Skip to main content

General Introduction to Phased Array Testing

Many people are familiar with the medical applications of ultrasonic imaging, in which high-frequency sound waves are used to create highly detailed cross-sectional pictures of internal organs. Medical sonograms are commonly made with specialized multielement probes 1 known as phased arrays and their accompanying hardware and software. But the applications of ultrasonic phased array technology are not limited to medical diagnosis. In recent years, phased array systems have been increasing in use in industrial settings to provide new levels of information and visualization in common ultrasonic tests that include weld inspection, bond testing, thickness profiling, and in-service crack detection.
During their first couple of decades, commercial ultrasonic instruments relied entirely on single element transducers that used one piezoelectric crystal to generate and receive sound waves, dual element transducers that had separate transmitting and receiving crystals, and pitch-and-catch or through-transmission systems that used a pair of single element transducers in tandem. These approaches are still used by the majority of current commercial ultrasonic instruments designed for industrial flaw detection and thickness gaging; however, instruments using phased arrays are steadily becoming more important in the ultrasonic nondestructive testing (NDT) field. The principle of constructive and destructive interaction of waves was demonstrated by English scientist Thomas Young in 1801 in a notable experiment that utilized two point sources of light to create interference patterns. Waves that combine in phase reinforce each other, while waves that combine out-of-phase cancel each other (see Figure 1-1).

Q=Maximumpressure  Q=Minimumpressure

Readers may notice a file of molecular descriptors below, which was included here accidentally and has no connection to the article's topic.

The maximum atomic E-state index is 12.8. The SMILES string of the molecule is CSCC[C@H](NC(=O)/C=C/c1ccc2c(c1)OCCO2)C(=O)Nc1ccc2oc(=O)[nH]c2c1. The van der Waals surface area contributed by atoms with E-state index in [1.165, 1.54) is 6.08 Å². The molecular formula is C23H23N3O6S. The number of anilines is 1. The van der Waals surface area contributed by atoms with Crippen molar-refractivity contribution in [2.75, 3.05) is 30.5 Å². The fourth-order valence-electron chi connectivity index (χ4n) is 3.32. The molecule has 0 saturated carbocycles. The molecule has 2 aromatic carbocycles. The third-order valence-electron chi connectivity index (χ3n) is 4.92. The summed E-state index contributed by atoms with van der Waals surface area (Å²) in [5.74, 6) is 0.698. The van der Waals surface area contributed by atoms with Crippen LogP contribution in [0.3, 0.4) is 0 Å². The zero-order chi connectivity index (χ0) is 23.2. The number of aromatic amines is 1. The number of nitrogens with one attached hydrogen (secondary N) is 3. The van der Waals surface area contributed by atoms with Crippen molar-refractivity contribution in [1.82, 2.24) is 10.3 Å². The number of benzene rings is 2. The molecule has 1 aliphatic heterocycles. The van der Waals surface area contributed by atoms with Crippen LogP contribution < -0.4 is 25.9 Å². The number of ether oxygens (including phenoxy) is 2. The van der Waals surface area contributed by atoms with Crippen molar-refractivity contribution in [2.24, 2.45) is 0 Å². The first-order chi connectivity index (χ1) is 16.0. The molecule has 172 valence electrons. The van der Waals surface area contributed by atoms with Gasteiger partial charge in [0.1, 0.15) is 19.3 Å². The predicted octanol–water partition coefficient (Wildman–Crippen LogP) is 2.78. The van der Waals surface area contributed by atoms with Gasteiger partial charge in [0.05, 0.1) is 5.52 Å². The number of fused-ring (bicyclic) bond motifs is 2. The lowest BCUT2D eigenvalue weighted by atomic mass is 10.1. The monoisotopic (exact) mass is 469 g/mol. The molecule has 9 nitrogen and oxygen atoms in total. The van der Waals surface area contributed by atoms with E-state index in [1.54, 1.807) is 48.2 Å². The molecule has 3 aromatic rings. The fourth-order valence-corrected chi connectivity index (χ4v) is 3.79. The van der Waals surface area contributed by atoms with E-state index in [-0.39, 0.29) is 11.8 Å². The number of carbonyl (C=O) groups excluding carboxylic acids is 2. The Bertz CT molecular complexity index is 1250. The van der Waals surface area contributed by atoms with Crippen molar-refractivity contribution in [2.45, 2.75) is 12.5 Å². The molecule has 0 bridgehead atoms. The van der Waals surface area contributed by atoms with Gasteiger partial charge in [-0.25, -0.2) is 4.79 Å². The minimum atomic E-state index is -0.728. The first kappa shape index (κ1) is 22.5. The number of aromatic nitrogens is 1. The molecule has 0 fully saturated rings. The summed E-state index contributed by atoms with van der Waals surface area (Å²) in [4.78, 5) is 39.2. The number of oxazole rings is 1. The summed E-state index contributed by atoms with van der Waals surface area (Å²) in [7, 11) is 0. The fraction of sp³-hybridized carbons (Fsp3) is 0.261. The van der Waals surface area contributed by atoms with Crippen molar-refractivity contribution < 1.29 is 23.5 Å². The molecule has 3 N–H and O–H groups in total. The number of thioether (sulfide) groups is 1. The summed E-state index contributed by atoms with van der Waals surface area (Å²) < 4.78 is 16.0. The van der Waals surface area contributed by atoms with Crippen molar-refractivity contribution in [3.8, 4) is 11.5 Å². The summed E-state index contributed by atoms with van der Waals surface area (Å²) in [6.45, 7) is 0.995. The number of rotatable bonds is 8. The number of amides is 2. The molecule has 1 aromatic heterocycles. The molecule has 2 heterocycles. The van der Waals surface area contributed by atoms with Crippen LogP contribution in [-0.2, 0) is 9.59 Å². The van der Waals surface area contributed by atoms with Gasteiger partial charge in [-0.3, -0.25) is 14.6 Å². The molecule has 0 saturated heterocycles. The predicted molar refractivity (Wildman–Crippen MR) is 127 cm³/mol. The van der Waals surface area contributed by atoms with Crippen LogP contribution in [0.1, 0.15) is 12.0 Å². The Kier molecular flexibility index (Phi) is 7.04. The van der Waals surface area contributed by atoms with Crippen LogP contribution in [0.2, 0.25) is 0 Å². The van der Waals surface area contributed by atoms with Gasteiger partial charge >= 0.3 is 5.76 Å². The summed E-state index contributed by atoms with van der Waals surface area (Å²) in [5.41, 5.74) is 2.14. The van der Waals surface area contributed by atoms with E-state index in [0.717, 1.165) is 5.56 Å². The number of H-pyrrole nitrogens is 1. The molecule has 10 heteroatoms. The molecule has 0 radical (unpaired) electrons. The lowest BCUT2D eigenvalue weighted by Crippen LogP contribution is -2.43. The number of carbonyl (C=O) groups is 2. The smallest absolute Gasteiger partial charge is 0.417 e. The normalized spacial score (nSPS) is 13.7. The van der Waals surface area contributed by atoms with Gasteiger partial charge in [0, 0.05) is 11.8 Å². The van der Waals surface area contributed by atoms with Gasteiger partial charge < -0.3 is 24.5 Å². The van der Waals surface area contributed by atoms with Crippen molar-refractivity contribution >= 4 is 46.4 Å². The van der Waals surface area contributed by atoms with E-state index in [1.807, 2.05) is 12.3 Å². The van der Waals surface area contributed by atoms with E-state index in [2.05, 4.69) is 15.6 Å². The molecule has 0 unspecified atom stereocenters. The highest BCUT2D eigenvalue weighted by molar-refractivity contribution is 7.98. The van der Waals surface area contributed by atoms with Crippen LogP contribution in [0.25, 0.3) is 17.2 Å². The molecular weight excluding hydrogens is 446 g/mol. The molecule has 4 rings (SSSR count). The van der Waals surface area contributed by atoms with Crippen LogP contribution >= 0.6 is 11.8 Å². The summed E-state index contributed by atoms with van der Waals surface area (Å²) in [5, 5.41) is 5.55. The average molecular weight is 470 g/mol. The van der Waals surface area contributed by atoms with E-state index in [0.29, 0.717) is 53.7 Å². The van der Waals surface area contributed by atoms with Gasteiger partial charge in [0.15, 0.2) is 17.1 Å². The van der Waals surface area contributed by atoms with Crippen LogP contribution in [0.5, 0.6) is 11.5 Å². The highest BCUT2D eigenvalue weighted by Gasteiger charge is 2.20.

Figure 1-1

Figure 1-1 Two-point source interference pattern Phase shifting, or phasing, is in turn a way of controlling these interactions by time-shifting wavefronts hat originate from two or more sources. It can be used to bend, steer, or focus the energy of a wavefront. In the 1960s, researchers began developing ultrasonic phased array systems that utilized multiple point-source transducers that were pulsed so as to direct sound beams by means of these controlled interference patterns. In the early 1970s, commercial phased array systems for medical diagnostic use, first appeared using steered beams to create cross-sectional images of the human body (see Figure 1-2).

Figure 1-2

Figure 1-2 Phased arrays used for medical diagnoses Initially, the use of ultrasonic phased array systems was largely confined to the medical field, aided by the fact that the predictable composition and structure of the human body make instrument design and image interpretation relatively straightforward. Industrial applications, on the other hand, represent a much greater challenge because of the widely varying acoustic properties of metals, composites, ceramics, plastics, and fiberglass, as well as the enormous variety of thicknesses and geometries encountered across the scope of industrial testing. The first industrial phased array systems, introduced in the 1980s, were extremely large, and required data transfer to a computer in order to do the processing and image presentation. These systems were most typically used for in-service power generation inspections. In large part, this technology was pushed heavily in the nuclear market, where critical assessment greatly allows the use of cutting edge technology for improving probability of detection. Other
early applications involved large forged shafts and low-pressure turbine components. Portable, battery-powered phased array instruments for industrial use appeared in the early 2000s. Analog designs had required power and space to create the multichannel configurations necessary for beam steering. However, the transition into the digital world and the rapid development of inexpensive embedded microprocessors enabled more rapid development of the next generation phased array equipment. In addition, the availability of low-power electronic components, better power-saving architectures, and industry-wide use of surface-mount board designs led to miniaturization of this advanced technology. This resulted in phased array tools, which allowed electronic setup, data processing, display, and analysis all within a portable device, and so the doors were opened to more widespread use across the industrial sector. This in turn gave the ability to specify standard phased array probes for common applications.